ble in the open air. It was during these years that he gained that intimate knowledge of the Hudson River Valley of which he was to make such good use later on. He still remained delicate, however, and at the age of twenty was sent to Europe. The air of France and Italy proved to be just what he needed, and he soon developed into a fairly robust man.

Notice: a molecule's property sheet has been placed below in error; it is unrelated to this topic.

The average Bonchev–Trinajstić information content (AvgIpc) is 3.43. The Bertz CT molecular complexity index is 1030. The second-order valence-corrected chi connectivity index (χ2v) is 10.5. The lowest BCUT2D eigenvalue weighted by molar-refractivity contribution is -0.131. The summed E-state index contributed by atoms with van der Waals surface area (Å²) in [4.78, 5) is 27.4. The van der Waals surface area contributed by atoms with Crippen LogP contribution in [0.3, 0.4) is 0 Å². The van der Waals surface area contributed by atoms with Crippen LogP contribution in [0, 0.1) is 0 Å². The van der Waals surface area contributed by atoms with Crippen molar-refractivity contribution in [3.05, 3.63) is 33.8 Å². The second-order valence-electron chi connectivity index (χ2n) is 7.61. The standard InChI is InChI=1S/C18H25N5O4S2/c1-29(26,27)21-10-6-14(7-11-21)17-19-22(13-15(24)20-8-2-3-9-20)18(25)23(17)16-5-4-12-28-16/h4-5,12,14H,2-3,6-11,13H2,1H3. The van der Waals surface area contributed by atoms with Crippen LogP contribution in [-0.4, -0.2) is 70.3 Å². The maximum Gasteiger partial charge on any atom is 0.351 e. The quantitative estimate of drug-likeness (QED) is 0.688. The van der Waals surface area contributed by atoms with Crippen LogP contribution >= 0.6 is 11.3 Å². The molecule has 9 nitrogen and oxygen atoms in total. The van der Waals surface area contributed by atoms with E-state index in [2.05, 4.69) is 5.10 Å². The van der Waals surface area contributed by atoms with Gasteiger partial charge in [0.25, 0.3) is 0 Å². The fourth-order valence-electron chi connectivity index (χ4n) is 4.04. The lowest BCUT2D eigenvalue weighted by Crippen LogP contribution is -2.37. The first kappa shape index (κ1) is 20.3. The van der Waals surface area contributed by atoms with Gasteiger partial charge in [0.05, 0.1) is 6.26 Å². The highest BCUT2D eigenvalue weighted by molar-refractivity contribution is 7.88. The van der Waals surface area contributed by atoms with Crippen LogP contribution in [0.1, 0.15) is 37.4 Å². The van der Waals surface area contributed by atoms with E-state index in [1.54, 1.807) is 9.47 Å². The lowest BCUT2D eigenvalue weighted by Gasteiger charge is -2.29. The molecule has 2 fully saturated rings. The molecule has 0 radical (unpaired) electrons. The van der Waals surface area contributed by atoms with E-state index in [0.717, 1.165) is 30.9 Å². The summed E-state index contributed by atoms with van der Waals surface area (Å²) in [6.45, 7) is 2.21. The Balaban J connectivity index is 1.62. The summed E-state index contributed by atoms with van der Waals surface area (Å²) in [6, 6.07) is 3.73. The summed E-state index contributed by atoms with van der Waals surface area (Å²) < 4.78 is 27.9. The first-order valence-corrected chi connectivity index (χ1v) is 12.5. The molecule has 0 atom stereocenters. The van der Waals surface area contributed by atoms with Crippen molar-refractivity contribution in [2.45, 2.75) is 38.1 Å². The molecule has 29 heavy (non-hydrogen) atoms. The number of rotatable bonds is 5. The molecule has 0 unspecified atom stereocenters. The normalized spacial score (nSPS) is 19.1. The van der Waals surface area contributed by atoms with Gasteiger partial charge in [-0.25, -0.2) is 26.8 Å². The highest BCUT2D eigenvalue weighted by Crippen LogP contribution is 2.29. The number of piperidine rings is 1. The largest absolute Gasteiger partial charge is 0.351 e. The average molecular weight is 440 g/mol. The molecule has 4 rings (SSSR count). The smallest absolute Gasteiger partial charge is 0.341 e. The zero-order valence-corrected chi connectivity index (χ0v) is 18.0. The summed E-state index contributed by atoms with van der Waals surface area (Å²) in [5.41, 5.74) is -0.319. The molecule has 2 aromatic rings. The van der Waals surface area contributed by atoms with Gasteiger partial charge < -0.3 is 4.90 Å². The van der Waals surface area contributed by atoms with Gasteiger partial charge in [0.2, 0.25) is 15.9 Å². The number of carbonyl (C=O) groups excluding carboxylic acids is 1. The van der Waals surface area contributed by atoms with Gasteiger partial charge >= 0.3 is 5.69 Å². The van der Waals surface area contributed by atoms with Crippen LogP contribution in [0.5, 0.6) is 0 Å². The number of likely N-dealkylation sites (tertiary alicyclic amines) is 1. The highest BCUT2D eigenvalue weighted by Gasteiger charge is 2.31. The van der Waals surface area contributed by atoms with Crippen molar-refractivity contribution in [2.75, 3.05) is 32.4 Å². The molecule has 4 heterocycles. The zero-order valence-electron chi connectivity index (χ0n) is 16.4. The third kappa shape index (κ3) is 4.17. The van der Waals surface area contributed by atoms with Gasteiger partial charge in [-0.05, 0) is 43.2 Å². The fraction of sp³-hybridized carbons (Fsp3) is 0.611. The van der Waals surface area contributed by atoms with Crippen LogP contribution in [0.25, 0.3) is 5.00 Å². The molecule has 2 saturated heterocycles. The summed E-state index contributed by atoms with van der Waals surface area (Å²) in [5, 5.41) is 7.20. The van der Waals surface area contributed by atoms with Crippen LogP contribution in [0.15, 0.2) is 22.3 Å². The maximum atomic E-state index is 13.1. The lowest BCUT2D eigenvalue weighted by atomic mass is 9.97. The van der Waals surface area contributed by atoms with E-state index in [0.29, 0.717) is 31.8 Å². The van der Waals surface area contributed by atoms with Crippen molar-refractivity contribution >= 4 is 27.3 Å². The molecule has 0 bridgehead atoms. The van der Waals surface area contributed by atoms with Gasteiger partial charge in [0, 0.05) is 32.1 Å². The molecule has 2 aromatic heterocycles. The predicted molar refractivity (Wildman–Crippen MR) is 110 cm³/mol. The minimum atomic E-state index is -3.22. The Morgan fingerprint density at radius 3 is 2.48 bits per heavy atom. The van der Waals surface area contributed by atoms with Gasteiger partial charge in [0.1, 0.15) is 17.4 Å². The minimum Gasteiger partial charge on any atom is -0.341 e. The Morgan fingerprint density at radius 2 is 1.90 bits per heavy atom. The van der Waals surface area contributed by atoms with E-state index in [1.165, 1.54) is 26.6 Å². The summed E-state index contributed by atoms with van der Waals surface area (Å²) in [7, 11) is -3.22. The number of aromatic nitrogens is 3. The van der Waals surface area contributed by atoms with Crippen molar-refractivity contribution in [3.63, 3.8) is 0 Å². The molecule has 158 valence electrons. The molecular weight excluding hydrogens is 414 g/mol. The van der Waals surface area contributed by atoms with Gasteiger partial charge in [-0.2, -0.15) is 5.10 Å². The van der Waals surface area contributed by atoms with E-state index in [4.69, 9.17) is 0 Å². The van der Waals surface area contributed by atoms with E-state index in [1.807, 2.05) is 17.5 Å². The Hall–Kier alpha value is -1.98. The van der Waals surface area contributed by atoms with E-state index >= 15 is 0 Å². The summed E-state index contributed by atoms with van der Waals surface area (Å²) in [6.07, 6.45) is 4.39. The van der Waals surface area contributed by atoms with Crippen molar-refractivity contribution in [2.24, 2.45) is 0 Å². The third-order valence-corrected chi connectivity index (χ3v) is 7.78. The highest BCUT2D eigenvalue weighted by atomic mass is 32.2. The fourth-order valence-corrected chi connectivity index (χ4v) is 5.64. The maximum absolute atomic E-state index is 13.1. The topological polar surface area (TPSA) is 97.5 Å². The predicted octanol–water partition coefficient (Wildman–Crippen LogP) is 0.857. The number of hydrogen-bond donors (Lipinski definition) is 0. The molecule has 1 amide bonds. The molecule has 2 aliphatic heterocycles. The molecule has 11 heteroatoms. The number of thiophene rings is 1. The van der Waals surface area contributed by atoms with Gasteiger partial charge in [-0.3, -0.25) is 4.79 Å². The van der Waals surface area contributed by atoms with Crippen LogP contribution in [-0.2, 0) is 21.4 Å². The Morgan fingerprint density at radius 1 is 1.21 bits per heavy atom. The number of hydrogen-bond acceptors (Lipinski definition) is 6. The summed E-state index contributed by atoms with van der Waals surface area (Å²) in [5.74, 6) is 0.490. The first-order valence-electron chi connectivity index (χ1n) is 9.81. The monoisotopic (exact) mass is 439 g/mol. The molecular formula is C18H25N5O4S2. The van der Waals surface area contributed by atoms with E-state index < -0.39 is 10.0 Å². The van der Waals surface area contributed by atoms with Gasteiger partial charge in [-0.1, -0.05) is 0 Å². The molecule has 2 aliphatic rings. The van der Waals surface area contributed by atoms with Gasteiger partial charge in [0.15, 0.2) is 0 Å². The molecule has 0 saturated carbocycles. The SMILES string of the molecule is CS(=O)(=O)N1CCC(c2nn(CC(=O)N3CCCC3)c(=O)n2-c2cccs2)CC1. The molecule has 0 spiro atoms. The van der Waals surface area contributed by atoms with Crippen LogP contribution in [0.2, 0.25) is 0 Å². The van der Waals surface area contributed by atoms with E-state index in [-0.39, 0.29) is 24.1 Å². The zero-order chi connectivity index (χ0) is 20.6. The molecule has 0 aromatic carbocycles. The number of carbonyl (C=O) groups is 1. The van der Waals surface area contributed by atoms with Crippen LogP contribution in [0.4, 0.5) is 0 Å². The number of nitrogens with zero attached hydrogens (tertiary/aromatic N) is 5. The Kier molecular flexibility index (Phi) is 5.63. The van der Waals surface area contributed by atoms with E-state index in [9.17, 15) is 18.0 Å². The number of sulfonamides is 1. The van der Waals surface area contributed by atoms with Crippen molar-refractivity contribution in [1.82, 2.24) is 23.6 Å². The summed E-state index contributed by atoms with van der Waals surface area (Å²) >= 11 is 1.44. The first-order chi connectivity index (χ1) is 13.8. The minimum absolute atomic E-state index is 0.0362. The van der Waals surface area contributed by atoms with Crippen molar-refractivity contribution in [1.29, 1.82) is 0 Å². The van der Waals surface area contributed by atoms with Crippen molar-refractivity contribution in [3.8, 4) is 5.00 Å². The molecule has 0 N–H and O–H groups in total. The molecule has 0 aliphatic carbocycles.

With health regained, he returned, two years later, to America, and got himself admitted to the bar. Why he should have gone to this trouble is a mystery, for he never really seriously tried to practise law. Instead, he was occupying himself with a serio-comic history of New York, which grew under his pen into as successful an example of true and sustained humor as our literature possesses. The subject was one exactly suited to Irving's genius, and he allowed his fancy to have free play about the picturesque personalities of Wouter Van Twiller, and Wandle Schoonhovon, and General Van Poffenburgh, in whose very names there is a comic suggestion. When it app